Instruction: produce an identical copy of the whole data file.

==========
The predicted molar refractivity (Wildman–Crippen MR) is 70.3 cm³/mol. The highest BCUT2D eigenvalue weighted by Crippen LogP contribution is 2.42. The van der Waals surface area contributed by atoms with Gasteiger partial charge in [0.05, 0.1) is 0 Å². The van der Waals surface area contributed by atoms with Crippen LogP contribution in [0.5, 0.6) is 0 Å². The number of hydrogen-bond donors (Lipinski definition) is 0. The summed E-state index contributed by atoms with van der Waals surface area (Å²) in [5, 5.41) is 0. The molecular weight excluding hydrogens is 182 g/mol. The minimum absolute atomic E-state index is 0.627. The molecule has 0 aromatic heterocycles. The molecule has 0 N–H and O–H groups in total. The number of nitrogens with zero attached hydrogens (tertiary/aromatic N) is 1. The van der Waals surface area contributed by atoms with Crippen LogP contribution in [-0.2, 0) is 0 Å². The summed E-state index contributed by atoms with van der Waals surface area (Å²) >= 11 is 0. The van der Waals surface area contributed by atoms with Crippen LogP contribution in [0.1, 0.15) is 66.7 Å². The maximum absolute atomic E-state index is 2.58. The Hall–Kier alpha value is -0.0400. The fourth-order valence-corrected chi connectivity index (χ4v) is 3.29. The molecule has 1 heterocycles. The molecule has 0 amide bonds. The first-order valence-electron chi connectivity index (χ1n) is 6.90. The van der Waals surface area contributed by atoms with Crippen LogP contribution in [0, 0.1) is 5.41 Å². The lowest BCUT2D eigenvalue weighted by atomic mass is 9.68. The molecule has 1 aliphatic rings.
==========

The predicted molar refractivity (Wildman–Crippen MR) is 70.3 cm³/mol. The highest BCUT2D eigenvalue weighted by Crippen LogP contribution is 2.42. The van der Waals surface area contributed by atoms with Gasteiger partial charge in [0.05, 0.1) is 0 Å². The van der Waals surface area contributed by atoms with Crippen LogP contribution in [0.5, 0.6) is 0 Å². The number of hydrogen-bond donors (Lipinski definition) is 0. The summed E-state index contributed by atoms with van der Waals surface area (Å²) in [5, 5.41) is 0. The molecular weight excluding hydrogens is 182 g/mol. The minimum absolute atomic E-state index is 0.627. The molecule has 0 aromatic heterocycles. The molecule has 0 N–H and O–H groups in total. The number of nitrogens with zero attached hydrogens (tertiary/aromatic N) is 1. The van der Waals surface area contributed by atoms with Crippen LogP contribution in [-0.2, 0) is 0 Å². The summed E-state index contributed by atoms with van der Waals surface area (Å²) >= 11 is 0. The van der Waals surface area contributed by atoms with Crippen LogP contribution in [0.1, 0.15) is 66.7 Å². The maximum absolute atomic E-state index is 2.58. The Hall–Kier alpha value is -0.0400. The fourth-order valence-corrected chi connectivity index (χ4v) is 3.29. The molecule has 1 heterocycles. The molecule has 0 amide bonds. The first-order valence-electron chi connectivity index (χ1n) is 6.90. The van der Waals surface area contributed by atoms with Crippen LogP contribution in [0, 0.1) is 5.41 Å². The lowest BCUT2D eigenvalue weighted by atomic mass is 9.68. The molecule has 1 aliphatic rings.